A while back I wrote a post about classical conditioning, and how I fell victim of its power to associate unrelated things in my mind. I also pondered on some questions for further thought: could conditioning be used to condition a positive emotion in response to a neutral stimulus in people, and would the fact that you know you’re being conditioned have any effect on the process?
Well, there’s no more sure-fire way to test a hypothesis than to conduct your own rigorous investigation. And so I decided that the only rational way to explore the idea of positive conditioning was to try and condition my wife Liz to like death metal.
This experiment lasted several weeks and produced some interesting results, which I will share with you now in the form of a full academic report. Buckle up, we’re doing science, bitches.
Background- Classical Conditioning
Classical conditioning, or learning by association, has its roots in behavioural psychology and the work of Ivan Pavlov in particular. His work demonstrated that if a response-provoking stimulus is consistently presented with a neutral stimulus then the subject will learn to associate the two and will react to the neutral stimulus in the same way as the response-provoking or unconditioned stimulus. Put simply: if you ring a bell just before giving a dog some food, the dog will learn that the bell means food is coming, so will salivate at the sound of the bell.
This effect has been widely demonstrated using lower forms of animal life including dogs, rats and pigeons, so there is no reason not to think that it would also work on wives.
One important fact separates wives from dogs: dogs will generally remain in the kitchen if told to stay. Am I right, lads?
…Not sure how many more of those I am going to get away with. Another key difference is that a wife has the capacity to know that she is being experimented on. A dog hearing a bell and then being given food would think thoughts along the lines of “Oooh! A bell! Ooooh food!”, while a wife may be prone to such thoughts as “Stop ringing that bell, idiot”, or “I am not eating that- that’s dog food” or even “Paul, stop being an idiot and stack the dishwasher.” Therefore the current experiment aims to establish whether the conditioning process is altered by the subject having the entire process being explained to them beforehand.
Since conditioning is not a conscious process and can be observed even in primitive species it seems likely that it can be observed even under such conditions. Given this, and the fact that classical conditioning is one of the most robust and powerful effects in all of psychology I predict that it will be observed even if the subject is made aware of the aims and procedure of the experiment.
Participants: a matched, stratified sample of persons married to me (N=1) were selected for the experimental condition. The primary subject was Elizabeth Ewbank, 28, debt counsellor, photographer, cooker of yummy food and lovely wifey.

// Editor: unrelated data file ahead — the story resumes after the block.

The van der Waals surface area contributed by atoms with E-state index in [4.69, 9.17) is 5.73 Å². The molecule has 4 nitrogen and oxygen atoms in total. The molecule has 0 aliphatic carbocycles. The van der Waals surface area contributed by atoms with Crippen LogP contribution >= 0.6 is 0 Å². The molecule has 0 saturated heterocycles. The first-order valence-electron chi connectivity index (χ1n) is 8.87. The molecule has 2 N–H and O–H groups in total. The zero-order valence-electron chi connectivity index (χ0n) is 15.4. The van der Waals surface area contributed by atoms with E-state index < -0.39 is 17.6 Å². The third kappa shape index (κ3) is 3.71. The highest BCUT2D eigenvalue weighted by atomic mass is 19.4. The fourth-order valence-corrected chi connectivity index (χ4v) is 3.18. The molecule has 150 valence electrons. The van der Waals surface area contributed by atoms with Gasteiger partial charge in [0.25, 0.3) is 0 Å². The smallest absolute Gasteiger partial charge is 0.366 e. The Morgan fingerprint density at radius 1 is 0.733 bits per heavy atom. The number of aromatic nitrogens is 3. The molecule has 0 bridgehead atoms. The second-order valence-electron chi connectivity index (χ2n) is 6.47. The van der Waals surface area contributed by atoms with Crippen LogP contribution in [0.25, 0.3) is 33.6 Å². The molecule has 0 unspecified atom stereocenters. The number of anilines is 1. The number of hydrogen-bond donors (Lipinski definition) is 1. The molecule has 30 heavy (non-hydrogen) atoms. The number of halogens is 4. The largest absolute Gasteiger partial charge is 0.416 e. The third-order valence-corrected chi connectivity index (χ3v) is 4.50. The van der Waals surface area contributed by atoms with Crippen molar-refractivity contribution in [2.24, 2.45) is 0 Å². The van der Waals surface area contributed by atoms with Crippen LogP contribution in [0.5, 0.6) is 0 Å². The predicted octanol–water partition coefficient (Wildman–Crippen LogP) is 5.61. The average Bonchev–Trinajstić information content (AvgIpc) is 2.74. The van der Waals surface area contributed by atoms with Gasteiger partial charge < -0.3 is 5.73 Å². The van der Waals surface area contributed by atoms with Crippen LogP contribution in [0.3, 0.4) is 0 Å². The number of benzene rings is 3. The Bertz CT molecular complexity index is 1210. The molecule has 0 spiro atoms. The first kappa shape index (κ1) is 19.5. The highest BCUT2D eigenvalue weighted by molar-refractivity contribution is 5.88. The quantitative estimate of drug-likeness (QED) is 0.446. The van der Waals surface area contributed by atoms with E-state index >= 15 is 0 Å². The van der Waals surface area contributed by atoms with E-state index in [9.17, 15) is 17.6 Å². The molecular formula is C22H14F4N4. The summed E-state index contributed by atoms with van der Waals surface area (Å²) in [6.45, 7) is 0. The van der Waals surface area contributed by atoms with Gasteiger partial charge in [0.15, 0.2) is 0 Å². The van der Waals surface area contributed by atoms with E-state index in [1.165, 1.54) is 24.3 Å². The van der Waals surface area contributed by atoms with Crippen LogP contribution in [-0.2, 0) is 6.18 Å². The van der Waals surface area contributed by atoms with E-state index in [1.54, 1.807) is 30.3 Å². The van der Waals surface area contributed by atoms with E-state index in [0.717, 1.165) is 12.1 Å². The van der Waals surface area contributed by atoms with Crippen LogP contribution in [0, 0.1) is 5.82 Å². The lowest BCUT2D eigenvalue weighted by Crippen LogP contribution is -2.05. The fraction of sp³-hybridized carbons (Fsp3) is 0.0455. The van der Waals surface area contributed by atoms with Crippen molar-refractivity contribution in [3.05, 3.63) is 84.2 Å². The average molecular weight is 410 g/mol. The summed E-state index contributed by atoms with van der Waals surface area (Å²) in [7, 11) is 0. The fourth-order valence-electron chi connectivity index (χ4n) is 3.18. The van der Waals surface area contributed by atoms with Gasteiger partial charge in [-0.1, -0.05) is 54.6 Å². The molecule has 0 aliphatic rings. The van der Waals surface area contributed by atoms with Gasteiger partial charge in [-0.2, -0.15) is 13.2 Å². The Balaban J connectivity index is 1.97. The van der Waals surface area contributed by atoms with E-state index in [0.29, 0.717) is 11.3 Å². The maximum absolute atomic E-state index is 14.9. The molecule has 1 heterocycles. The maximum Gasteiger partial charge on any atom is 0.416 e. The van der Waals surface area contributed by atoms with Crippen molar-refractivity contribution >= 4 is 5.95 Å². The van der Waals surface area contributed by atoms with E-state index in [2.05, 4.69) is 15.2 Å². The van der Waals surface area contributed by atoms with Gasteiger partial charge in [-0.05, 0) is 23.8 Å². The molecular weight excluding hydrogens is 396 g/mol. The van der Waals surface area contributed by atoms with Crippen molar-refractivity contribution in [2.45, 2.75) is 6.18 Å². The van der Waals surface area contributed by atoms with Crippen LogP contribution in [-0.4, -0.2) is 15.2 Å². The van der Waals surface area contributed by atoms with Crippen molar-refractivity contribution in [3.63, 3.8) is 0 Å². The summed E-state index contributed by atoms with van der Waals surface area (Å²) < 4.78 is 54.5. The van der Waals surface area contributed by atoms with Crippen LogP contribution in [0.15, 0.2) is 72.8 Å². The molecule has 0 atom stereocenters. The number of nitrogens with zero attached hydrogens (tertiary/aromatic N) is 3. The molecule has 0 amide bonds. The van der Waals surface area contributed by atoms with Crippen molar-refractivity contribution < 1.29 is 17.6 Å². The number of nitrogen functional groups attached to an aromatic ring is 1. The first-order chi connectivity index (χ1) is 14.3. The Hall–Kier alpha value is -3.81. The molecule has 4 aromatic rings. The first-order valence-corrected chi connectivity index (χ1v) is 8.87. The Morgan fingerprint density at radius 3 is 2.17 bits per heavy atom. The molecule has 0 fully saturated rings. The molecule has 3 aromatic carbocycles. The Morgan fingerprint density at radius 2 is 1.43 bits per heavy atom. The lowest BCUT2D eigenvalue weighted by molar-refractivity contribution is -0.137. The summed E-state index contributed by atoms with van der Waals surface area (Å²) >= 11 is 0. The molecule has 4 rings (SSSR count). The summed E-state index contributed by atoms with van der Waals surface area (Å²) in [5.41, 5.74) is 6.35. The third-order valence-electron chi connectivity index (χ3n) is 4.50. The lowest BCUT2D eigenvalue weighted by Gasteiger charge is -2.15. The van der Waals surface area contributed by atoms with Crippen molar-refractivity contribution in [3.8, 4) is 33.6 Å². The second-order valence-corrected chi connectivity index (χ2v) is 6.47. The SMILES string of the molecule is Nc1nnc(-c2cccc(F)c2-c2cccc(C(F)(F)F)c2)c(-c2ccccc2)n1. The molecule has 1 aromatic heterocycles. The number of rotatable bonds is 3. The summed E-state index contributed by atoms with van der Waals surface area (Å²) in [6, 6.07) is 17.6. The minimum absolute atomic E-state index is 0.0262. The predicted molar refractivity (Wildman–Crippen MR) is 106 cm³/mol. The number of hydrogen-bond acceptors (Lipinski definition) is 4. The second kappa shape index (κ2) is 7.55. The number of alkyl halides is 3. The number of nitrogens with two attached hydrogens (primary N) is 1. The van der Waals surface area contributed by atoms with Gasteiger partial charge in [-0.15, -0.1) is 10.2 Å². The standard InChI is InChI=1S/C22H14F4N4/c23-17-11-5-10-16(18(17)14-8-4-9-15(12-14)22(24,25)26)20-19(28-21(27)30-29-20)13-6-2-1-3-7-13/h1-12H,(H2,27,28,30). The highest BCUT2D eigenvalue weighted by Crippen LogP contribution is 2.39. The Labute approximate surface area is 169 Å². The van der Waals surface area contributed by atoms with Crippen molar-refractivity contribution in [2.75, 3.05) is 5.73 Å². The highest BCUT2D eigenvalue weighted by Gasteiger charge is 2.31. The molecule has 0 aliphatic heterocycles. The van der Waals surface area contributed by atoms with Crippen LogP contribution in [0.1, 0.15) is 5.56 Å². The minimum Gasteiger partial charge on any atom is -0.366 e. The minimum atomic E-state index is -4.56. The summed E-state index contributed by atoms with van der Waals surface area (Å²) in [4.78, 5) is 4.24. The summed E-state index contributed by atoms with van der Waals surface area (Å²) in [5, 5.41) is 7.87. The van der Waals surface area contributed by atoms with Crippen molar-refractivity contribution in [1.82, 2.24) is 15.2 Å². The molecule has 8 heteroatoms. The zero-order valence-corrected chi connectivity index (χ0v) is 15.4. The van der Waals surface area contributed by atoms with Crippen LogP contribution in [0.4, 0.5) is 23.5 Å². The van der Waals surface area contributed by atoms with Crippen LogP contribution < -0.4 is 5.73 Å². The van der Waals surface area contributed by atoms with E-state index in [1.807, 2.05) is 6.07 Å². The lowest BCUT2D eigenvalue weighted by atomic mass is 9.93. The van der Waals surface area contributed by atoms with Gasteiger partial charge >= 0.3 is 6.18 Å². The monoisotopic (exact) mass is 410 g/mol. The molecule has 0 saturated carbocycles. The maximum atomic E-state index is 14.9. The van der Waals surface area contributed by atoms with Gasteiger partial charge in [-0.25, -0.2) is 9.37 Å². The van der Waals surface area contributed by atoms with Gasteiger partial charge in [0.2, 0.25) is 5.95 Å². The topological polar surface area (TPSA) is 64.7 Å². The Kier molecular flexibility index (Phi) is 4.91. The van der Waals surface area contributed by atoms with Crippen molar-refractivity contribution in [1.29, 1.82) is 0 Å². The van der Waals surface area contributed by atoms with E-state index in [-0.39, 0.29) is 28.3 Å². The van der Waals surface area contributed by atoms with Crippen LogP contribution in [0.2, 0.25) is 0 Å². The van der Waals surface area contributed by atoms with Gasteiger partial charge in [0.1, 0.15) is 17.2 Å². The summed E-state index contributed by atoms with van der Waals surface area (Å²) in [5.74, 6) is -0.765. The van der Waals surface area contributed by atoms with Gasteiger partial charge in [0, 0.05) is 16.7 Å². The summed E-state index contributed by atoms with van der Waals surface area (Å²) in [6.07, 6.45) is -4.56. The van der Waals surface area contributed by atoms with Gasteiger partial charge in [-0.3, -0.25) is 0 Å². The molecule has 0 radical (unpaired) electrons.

Selecting the Stimuli
One hurdle in designing the experimental framework was coming up with a procedure which the subject would be willing to go through regularly despite knowing that it was part of a stupid experiment to be published on a blog. A highly positive unconditioned stimulus was therefore selected to entice the subject into compliance: a foot massage. Obtaining the subject’s permission to use her in the experiment was therefore a simple case of explaining to her that it would basically mean receiving foot massages once per night for a week.
For the conditioned stimulus I decided that the only rational choice was a heavy metal song. I selected the song Papyrus Containing the Spell to Summon the Breath of Life Enshrined in the Collected Scrolls of Sheryl Crow by Oslo-based Grindcore act Beaten to Death. I selected this song for a number of reasons, outlined below:
- It has a really long name that’s kinda funny
- It is less than two minutes long, meaning that it could be played in its entirety multiple times during a single session.
For the procedure to work it was imperative that the conditioned stimulus did not invoke any strong emotional response in the subject. This was tested during a preliminary experiment in which the song was played for the subject, who was then asked to rate the song on a Likert scale of 1 to 10.
The subject’s first question upon hearing the song was enquiring as to whether it was satanic in nature. Once the wholly non-demonic nature of the song was established the subject made several comments about the song, including that she found it “A little bit amusing. Like a really really angry Donald Duck.” She did however confirm that she was “impartial towards it… no strong feelings. It’s a piece of music.” before rating it as a 5 out of 10 on the scale. The song was therefore deemed appropriate for use as the conditioned stimulus.
Procedure: once per evening the subject would be asked to sit upright in bed at a sort of diagonal angle because the bed isn’t long enough for me to sit at the other end if she is fully outstretched. She would then be asked to rate her relaxation level on a Likert scale of 1 to 10. She would then receive a foot massage, during which time the conditioned stimulus would be played to her on my laptop. The massage would last approximately five minutes, or three full runs of the song.